Honestly, I cannot recommend Frank Langella’s book enough. Some years ago, he wrote Dropped Names: Famous Men and Women as I Knew Them, which kind of loops around through various times in his life, talking about the list of famous people he’s known over the years. Which seems to acknowledge that, yeah, he’s not entirely as famous as you might think himself. I mean, sure, he has four Tonys and has been nominated for an Oscar, but when you see him, do you remember his name?
In fact, before I read the book, I didn’t reliably myself. Okay, I’m better off than some people—who hear his name and picture, say, Christopher Lee—but it’s only in the last few years that I’ve come to remember his name with any degree of regularity. I recognized his face, and I could tell when I was seeing him, but he still always came as a surprise to me, even when I was rewatching movies. “Oh, yeah, that guy—yeah, he’s really good, isn’t he?”
One of his less celebrated performances is as Bob Alexander, the evil White House Chief of Staff in the Kevin Kline vehicle Dave. He has to convince Dave that he’s not evil, essentially, and it still has to remain clear to the audience that he is. He has to somehow persuade Dave that he has Dave’s, and the country’s best interests at heart while we at the same time stay aware that he’s undermining the Constitution and manipulating Dave to get his preferred legislation passed even though the person who should rightfully hold the Presidency wouldn’t try for it.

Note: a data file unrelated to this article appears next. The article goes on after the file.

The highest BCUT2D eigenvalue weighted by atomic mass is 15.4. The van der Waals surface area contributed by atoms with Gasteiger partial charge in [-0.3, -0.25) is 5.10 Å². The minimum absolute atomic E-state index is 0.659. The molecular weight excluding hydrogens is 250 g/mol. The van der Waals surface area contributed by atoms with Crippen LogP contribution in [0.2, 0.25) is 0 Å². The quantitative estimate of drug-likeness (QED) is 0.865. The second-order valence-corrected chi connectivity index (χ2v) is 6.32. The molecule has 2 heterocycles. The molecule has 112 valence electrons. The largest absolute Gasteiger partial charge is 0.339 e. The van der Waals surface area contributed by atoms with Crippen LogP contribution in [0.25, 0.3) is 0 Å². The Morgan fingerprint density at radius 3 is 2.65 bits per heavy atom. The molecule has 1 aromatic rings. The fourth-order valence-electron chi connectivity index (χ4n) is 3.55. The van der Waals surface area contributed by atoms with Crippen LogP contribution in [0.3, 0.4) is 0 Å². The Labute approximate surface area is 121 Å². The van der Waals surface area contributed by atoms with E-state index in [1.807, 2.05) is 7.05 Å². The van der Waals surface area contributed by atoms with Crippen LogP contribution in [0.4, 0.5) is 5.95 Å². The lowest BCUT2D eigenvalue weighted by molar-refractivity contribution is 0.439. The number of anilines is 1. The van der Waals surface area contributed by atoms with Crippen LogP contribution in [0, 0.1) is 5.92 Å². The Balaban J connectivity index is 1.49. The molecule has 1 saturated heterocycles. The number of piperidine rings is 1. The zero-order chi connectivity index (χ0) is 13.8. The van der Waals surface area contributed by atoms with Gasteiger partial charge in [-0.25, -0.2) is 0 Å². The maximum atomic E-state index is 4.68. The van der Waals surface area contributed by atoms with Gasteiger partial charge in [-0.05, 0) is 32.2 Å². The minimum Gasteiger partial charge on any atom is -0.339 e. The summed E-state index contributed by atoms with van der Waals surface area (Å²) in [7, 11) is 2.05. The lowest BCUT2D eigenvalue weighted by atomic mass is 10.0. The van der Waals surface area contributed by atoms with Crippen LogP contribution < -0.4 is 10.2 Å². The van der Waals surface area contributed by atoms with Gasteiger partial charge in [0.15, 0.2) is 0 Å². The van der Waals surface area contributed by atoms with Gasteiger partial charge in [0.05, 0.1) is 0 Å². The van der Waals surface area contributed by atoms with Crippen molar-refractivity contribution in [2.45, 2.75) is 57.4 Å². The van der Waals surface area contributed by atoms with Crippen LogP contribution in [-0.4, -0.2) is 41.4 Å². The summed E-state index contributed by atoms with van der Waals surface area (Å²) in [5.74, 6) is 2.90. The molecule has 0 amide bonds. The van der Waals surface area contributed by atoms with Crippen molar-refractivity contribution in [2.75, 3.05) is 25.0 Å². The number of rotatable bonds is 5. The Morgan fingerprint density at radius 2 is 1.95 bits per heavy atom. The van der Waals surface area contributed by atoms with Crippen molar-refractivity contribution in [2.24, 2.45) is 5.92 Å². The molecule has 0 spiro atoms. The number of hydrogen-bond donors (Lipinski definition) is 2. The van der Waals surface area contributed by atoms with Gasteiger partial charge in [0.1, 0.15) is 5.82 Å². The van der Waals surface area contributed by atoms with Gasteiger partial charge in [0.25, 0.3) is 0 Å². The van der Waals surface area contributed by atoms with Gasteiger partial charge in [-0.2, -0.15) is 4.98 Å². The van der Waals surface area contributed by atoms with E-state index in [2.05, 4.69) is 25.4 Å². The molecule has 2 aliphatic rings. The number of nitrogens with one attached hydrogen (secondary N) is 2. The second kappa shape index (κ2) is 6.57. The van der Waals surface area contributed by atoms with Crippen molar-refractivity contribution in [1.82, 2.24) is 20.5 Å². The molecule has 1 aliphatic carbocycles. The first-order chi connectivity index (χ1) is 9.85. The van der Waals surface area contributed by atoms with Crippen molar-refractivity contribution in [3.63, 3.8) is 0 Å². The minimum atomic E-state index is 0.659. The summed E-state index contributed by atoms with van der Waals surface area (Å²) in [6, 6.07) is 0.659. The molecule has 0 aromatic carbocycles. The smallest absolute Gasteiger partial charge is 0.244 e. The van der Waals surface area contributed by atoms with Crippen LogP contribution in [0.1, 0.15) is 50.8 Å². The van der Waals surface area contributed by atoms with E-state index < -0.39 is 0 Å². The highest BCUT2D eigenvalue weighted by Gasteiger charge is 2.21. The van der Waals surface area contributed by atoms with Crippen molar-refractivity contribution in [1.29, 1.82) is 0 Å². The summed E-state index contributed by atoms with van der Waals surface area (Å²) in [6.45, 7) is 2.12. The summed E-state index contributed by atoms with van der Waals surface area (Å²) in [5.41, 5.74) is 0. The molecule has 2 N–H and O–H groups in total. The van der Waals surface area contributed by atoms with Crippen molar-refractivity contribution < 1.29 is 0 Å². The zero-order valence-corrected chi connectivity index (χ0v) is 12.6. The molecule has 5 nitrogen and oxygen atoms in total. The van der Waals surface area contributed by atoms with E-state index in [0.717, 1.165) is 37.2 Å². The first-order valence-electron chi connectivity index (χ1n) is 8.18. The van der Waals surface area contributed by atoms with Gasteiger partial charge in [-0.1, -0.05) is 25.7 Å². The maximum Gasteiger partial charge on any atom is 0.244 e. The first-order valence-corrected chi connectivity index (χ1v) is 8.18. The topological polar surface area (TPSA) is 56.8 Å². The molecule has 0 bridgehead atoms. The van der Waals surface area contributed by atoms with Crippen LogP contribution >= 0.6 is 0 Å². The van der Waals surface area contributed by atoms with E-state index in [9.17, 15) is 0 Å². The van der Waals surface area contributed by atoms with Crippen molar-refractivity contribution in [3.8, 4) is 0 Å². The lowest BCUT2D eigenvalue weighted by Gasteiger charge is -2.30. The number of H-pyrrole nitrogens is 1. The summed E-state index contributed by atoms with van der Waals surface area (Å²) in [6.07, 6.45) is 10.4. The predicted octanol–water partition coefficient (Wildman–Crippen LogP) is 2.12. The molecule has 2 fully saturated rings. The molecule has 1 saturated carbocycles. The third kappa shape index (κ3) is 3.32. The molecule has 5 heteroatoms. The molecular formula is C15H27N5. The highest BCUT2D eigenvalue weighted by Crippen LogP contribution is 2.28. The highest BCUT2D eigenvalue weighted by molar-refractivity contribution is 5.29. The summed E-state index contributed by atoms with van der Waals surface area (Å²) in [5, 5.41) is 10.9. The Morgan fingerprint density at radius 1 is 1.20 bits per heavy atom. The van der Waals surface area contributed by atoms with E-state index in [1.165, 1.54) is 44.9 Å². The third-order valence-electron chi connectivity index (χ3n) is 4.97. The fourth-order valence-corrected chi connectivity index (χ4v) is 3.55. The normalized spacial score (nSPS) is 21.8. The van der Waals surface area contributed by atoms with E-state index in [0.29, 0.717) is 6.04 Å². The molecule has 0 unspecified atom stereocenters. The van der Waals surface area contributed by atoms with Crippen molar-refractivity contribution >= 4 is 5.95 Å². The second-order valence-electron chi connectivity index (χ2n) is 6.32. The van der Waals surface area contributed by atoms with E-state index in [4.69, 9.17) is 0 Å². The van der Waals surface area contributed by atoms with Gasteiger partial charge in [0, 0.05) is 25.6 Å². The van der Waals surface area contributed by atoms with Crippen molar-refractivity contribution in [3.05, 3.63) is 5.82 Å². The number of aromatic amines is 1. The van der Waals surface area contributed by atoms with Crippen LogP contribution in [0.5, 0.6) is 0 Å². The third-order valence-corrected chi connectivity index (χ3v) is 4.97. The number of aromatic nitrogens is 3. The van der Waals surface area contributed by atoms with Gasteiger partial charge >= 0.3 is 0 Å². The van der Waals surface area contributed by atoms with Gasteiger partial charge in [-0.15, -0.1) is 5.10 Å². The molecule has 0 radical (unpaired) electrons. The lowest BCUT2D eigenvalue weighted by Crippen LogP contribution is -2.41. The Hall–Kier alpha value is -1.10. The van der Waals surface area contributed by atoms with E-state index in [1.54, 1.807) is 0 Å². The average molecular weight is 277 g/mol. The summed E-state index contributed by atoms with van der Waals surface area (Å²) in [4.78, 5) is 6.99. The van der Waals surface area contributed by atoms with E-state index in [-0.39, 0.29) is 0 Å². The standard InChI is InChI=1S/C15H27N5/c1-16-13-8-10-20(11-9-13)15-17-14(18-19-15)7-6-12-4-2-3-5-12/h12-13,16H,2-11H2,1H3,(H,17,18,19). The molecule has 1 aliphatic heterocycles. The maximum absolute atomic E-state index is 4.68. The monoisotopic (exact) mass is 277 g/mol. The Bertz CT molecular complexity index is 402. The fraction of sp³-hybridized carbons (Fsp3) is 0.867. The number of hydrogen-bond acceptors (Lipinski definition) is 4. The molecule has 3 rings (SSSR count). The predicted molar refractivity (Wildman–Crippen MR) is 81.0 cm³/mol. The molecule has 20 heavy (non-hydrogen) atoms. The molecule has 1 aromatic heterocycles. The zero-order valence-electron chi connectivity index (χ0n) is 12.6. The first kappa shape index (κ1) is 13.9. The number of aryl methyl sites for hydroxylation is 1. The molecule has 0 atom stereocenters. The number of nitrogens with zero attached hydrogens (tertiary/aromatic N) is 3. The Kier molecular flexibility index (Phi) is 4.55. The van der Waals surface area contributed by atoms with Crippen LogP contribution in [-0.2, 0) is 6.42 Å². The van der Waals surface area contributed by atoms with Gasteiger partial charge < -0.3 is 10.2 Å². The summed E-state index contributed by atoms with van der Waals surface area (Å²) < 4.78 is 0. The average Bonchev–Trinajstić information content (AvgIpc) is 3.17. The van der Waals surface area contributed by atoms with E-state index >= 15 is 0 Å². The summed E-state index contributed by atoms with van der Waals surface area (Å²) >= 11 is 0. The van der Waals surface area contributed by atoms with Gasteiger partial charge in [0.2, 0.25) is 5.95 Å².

You might think that, because of my generation, I remember him as Skeletor—apparently one of his own favourite roles, because it’s so delightfully over-the-top. But in fact I’ve never seen that movie, because by the time I might have been able to rent it, I very much did not care. I might get around to it at some point just out of my fondness for Frank Langella, but I’m not sure that’s enough reason. I’ve watched other movies for that reason, and about half the time, I really just should’ve rewatched Dave.
Or, of course, his Oscar-nominated turn as Richard Nixon. I don’t think he would have attracted half as much praise if he’d done a simple Nixon impersonation. The movie wisely let us have Oliver Platt doing the jowl-shaking and raised fingers and so forth of everyone’s mental picture of Richard Nixon and left Langella to just . . . inhabit the role. He plays Richard Nixon as a man who can neither get over his own demons nor understand why so many people think what he did was wrong—which is, let’s be real, a pretty decent interpretation of Richard Nixon.